21. Basement Tapes

December 20, 1999

Community Center near Littleton, Colorado

A middle-aged man stood calmly onstage, holding a microphone, as the press gathered below him, to hear what he brought to share. He was the same grieving father who had told Congress about the void in the heart, where the shooters came from, and for months he had been saying that the attacks were happening because American culture had taken God out of its public schools. Now, as he promised the New York Post, he had evidence.

What would become known as the “basement tapes” were recovered from the Columbine shooters’ homes in the aftermath of their attack, but the footage had been kept a secret until just the day before the father’s press conference, when word leaked that TIME magazine was going to publish a story on the tapes. Even the victims’ families were blindsided.

There was an immediate backlash against Jefferson County’s sheriff, who then hastily arranged for family members of victims to view the footage before the story’s release, if they wished. The father onstage had smuggled a cassette recorder into the viewing room, and now was summoning the press there because, in his view, “It’s inevitable, now, that the world is going to find out,” and he “wanted to be the first person to say to the world what was on the videotapes.”

Onstage, he lowered his microphone, and waited.

The muffled hiss of an audio cassette came over the community center’s PA system. Two voices on it began to speak, and they sounded angry. The audience shifted in their chairs, as the realization sank in: that they were hearing the Columbine killers taunt their classmates, from beyond the grave:

RIGHT: …and those two girls sitting next to you, they probably want you to shut the fuck up, too! Jesus!

LEFT: I don’t like you stuck up little bitches, you’re fucking little.. Christian, Godly little whores!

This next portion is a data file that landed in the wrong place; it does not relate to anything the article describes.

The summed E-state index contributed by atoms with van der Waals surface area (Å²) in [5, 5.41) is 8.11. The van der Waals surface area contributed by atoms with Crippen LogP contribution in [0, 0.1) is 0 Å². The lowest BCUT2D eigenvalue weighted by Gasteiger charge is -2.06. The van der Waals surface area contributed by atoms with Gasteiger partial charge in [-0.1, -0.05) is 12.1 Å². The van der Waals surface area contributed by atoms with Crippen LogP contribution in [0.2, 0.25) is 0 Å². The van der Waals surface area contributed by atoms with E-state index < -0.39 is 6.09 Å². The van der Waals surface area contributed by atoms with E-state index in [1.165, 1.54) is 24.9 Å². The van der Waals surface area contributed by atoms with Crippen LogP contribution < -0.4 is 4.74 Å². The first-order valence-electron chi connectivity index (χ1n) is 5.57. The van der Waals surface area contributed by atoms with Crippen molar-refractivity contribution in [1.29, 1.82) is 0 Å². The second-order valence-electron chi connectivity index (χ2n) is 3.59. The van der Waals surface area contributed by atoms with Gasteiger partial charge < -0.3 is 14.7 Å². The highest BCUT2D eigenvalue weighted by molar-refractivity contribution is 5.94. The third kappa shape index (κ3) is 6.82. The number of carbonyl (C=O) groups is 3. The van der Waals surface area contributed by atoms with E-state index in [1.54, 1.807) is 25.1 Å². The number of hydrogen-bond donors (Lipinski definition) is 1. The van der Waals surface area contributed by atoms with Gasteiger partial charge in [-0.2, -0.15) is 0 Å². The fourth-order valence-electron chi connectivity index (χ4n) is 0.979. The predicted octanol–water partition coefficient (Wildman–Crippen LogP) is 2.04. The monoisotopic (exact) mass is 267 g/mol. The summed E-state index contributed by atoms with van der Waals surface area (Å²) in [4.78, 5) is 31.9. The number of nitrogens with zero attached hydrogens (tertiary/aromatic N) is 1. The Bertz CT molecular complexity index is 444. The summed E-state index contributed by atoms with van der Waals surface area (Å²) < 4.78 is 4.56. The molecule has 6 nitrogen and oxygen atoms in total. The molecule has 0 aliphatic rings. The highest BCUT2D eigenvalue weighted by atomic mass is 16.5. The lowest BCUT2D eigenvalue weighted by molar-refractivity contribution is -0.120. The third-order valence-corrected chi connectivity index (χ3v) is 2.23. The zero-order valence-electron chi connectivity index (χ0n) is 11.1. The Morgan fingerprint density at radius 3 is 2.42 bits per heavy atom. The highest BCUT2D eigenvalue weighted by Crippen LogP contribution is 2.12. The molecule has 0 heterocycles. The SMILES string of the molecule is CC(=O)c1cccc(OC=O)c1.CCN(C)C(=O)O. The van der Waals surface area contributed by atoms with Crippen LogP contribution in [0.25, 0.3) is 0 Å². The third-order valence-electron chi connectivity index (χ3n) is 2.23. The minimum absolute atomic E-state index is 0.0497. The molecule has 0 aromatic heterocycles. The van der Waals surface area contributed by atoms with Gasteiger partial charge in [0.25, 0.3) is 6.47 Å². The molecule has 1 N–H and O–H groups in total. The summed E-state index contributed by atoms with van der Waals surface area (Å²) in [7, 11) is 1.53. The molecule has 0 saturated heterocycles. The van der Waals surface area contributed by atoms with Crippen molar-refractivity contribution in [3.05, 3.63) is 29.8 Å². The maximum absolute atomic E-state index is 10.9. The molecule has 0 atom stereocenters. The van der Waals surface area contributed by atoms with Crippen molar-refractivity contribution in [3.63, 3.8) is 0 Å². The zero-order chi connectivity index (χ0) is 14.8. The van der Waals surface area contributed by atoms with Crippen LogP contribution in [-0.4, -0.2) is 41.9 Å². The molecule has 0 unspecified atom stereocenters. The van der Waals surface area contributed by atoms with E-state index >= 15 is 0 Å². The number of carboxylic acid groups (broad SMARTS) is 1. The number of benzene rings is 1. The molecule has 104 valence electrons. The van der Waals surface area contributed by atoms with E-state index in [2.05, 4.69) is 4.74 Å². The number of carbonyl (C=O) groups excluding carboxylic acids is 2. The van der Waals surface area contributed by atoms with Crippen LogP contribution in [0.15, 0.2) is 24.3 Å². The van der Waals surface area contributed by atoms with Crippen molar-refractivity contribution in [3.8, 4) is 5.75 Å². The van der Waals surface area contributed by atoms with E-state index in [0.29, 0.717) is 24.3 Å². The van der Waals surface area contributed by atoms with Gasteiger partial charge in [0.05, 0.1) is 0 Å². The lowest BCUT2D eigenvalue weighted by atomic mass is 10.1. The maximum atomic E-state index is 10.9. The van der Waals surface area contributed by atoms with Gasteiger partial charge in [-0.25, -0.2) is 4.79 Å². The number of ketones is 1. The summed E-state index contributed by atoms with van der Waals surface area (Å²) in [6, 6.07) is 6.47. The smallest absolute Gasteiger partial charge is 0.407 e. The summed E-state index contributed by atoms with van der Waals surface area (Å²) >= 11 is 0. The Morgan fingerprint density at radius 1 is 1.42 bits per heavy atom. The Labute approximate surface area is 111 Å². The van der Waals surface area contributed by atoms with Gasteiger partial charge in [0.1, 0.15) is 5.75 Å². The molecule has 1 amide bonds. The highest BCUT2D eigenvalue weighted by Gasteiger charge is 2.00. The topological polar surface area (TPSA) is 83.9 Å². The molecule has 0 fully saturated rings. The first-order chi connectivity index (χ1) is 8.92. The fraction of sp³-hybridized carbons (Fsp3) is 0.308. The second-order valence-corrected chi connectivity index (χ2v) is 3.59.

RIGHT: Yeah.. ‘I love Jesus! I love Jesus!’ — shut the fuck up!

LEFT: What would Jesus do? What the fuck would I do!? [makes gunshot sound/gesture]

RIGHT: I would shoot you in the motherfucking head! Go Romans! Thank God they crucified that asshole.

And the static demon voices went on, cheering the Romans at Golgotha, as the tape wound to a stop.

While the outside world had spent the last eight months debating the motives and inspirations behind Columbine — Marilyn Manson, DOOM, or the Trench Coat Mafia — behind the scenes in Jefferson County, the sheriff was hearing the real answers, from the shooters themselves.

When Jeffco first revealed the existence of the tapes, in December of 1999, they were planning to show them solely to TIME magazine. After the public relations debacle, the sheriff would insist that TIME‘s reporters had agreed not only to not take any pictures, or make any copies of the tapes, but also that they weren’t to to make any direct reference to the tapes at all in their article. When Jeffco saw the cover headline “THE COLUMBINE TAPES,” they said the magazine had broken their agreement.

But it was too late. Although the tapes themselves would remain sealed in an evidence room, to smooth things over with TIME’s competitors in the press, Jeffco agreed to allow more journalists to view them in the weeks after. Collectively, the news stories that followed would paint a detailed picture of just what the tapes actually contained.

* * *

The scene is set up like a talk show, with the shooters seated on a couch and recliner in Right’s basement family room. They give the date — which, assuming it’s accurate, places the filming less than five weeks before their attack — and make the purpose of their message clear: they want full credit for everything they are going to do. Furthermore, the wanted it known that it was just the two of them who earned it, not the prom date or the work friend who had unwittingly provided them with their guns. “We used them. They had no clue… don’t blame them. And don’t fucking arrest them,” they tell the police, in between sips of whiskey and mouthfuls of candy. “Don’t arrest anyone, because they didn’t have a fucking clue. If it hadn’t been them, it would’ve been someone else over twenty-one.”

They leave no doubt that bullying and revenge were factors. Left says he’s felt hated in school ever since the “stuck up kids” at his daycare, and he hated them right back. “Being shy didn’t help. I’m going to kill you all. You’ve been giving us shit for years.”

Repeatedly, they explain it as, “We’re going to prove ourselves.” The shooters get excited thinking about it. At several points, Left even has to calm Right down, and remind him not to wake his own parents, who are in bed upstairs.